1. Inexpensive units will only sound tones depending on the general size and type of treasure that’s been found.
2. Higher-level models also use a technology called “target ID,” which does a much better job of distinguishing between different types of metals.
3. Moderately-priced detectors will have a meter or LED display, and the best metal detectors have alpha-numeric readouts which display the exact identification of the metal that’s been found.
Other Metal Detector Features
The technology built into a metal detector, and its overall performance, are by far the most important factors to consider when shopping. A few other features are also worth checking, though.
An adjustable rod is desirable since it will allow you to tailor the length of your detector to your height; a support that rests against your arm (known as a stabilizer) to keep the unit from shaking or twisting as you scan is also a terrific help. Easy-to-use controls to specify the target IDs you’re looking for, or to adjust functions like ground balancing, are a definite plus. And if your unit sends audio alarms you’re going to want a headphone jack.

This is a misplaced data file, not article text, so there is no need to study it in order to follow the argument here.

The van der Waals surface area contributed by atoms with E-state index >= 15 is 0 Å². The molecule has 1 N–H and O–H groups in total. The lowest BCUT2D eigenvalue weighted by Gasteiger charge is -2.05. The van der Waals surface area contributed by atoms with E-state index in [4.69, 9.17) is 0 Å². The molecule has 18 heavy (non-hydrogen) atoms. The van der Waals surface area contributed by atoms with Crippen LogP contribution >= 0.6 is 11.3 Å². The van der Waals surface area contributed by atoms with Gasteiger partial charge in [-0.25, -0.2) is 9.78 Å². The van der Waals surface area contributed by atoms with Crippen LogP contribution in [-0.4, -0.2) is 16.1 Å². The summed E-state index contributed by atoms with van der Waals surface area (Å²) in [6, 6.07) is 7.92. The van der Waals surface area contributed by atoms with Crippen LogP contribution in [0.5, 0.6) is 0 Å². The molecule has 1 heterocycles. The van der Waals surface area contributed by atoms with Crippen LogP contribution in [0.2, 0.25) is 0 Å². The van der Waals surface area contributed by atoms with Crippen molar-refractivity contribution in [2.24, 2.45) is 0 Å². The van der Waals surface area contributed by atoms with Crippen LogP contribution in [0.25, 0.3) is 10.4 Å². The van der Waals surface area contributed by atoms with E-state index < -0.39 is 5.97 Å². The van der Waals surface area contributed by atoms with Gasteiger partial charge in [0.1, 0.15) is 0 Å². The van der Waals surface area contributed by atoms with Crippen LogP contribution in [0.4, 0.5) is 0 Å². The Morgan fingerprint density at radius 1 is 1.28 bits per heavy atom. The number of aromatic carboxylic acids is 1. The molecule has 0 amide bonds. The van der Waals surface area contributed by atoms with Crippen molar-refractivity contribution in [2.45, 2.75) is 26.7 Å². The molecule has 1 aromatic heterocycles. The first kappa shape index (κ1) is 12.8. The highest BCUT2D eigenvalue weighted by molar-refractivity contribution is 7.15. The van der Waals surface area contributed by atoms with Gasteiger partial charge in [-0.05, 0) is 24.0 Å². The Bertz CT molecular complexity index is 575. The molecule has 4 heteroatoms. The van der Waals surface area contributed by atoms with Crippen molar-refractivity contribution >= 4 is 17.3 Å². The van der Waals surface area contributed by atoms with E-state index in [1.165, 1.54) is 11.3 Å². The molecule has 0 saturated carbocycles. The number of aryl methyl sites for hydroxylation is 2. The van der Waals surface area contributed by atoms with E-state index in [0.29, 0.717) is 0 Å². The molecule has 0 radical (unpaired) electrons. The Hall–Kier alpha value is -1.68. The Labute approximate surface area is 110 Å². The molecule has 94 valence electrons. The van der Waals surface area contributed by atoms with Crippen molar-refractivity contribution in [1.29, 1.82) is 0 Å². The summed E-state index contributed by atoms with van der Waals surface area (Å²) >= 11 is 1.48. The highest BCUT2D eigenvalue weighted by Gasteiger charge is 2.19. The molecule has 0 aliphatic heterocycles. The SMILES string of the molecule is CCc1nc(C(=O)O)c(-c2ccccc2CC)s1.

Enough junk. Let’s get to the treasure (which is the Groom+Style list of the top 5 metal detectors).
1. Garrett AT Pro Metal Detector
The AT Pro isn’t a true professional model, but it comes awfully close at a reasonable price (think hundreds of dollars instead of thousands). It’s lightweight and the shaft can extend from 42 to 51 inches, so it’s a joy to use. And it has just about every feature you could ever want.
This detector comes with an 8-inch DD coil which is perfect for searching for buried metal, particularly in areas with lots of trash (you can buy a smaller coil suitable for gold prospecting separately), and you can choose between automatic and manual ground balancing.
You can adjust the amount of iron discrimination and the notch function lets you easily set ranges of discrimination for your search, both useful in eliminating false positives.